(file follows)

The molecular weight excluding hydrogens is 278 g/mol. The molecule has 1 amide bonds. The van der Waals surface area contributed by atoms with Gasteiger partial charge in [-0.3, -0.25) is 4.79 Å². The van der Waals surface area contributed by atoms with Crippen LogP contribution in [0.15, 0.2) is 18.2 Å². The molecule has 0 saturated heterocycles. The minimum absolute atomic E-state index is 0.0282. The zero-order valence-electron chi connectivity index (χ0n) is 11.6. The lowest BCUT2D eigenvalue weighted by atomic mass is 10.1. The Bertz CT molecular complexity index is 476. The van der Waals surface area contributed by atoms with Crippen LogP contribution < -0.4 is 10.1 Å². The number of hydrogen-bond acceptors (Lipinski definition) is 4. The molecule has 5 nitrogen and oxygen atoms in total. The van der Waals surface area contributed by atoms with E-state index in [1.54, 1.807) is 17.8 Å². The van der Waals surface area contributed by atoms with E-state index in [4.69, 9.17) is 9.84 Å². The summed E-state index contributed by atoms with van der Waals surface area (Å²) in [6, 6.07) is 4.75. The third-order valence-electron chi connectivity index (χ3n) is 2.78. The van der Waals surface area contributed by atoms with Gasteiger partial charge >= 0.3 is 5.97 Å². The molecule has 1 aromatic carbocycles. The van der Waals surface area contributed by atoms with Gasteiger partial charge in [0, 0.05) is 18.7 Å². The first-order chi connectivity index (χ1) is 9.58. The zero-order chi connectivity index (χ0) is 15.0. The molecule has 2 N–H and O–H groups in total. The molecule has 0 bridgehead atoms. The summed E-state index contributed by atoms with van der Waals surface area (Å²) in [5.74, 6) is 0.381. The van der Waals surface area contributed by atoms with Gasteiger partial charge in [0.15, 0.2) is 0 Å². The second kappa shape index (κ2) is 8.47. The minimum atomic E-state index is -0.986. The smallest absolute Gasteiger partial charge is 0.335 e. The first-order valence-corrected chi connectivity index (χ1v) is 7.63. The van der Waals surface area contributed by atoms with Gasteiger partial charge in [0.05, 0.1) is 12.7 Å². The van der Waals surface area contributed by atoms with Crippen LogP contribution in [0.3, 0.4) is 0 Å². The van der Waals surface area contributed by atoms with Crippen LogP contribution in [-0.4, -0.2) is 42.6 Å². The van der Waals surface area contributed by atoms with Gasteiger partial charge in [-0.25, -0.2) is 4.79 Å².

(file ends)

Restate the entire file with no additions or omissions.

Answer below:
The molecular weight excluding hydrogens is 278 g/mol. The molecule has 1 amide bonds. The van der Waals surface area contributed by atoms with Gasteiger partial charge in [-0.3, -0.25) is 4.79 Å². The van der Waals surface area contributed by atoms with Crippen LogP contribution in [0.15, 0.2) is 18.2 Å². The molecule has 0 saturated heterocycles. The minimum absolute atomic E-state index is 0.0282. The zero-order valence-electron chi connectivity index (χ0n) is 11.6. The lowest BCUT2D eigenvalue weighted by atomic mass is 10.1. The Bertz CT molecular complexity index is 476. The van der Waals surface area contributed by atoms with Crippen LogP contribution < -0.4 is 10.1 Å². The number of hydrogen-bond acceptors (Lipinski definition) is 4. The molecule has 5 nitrogen and oxygen atoms in total. The van der Waals surface area contributed by atoms with E-state index in [1.54, 1.807) is 17.8 Å². The van der Waals surface area contributed by atoms with E-state index in [4.69, 9.17) is 9.84 Å². The summed E-state index contributed by atoms with van der Waals surface area (Å²) in [6, 6.07) is 4.75. The third-order valence-electron chi connectivity index (χ3n) is 2.78. The van der Waals surface area contributed by atoms with Gasteiger partial charge >= 0.3 is 5.97 Å². The molecule has 1 aromatic carbocycles. The van der Waals surface area contributed by atoms with Gasteiger partial charge in [0, 0.05) is 18.7 Å². The first-order chi connectivity index (χ1) is 9.58. The zero-order chi connectivity index (χ0) is 15.0. The molecule has 2 N–H and O–H groups in total. The molecule has 0 bridgehead atoms. The summed E-state index contributed by atoms with van der Waals surface area (Å²) in [5.74, 6) is 0.381. The van der Waals surface area contributed by atoms with Gasteiger partial charge in [0.15, 0.2) is 0 Å². The second kappa shape index (κ2) is 8.47. The minimum atomic E-state index is -0.986. The smallest absolute Gasteiger partial charge is 0.335 e. The first-order valence-corrected chi connectivity index (χ1v) is 7.63. The van der Waals surface area contributed by atoms with Gasteiger partial charge in [0.05, 0.1) is 12.7 Å². The van der Waals surface area contributed by atoms with Crippen LogP contribution in [0.3, 0.4) is 0 Å². The van der Waals surface area contributed by atoms with Crippen LogP contribution in [-0.4, -0.2) is 42.6 Å². The van der Waals surface area contributed by atoms with Gasteiger partial charge in [-0.25, -0.2) is 4.79 Å².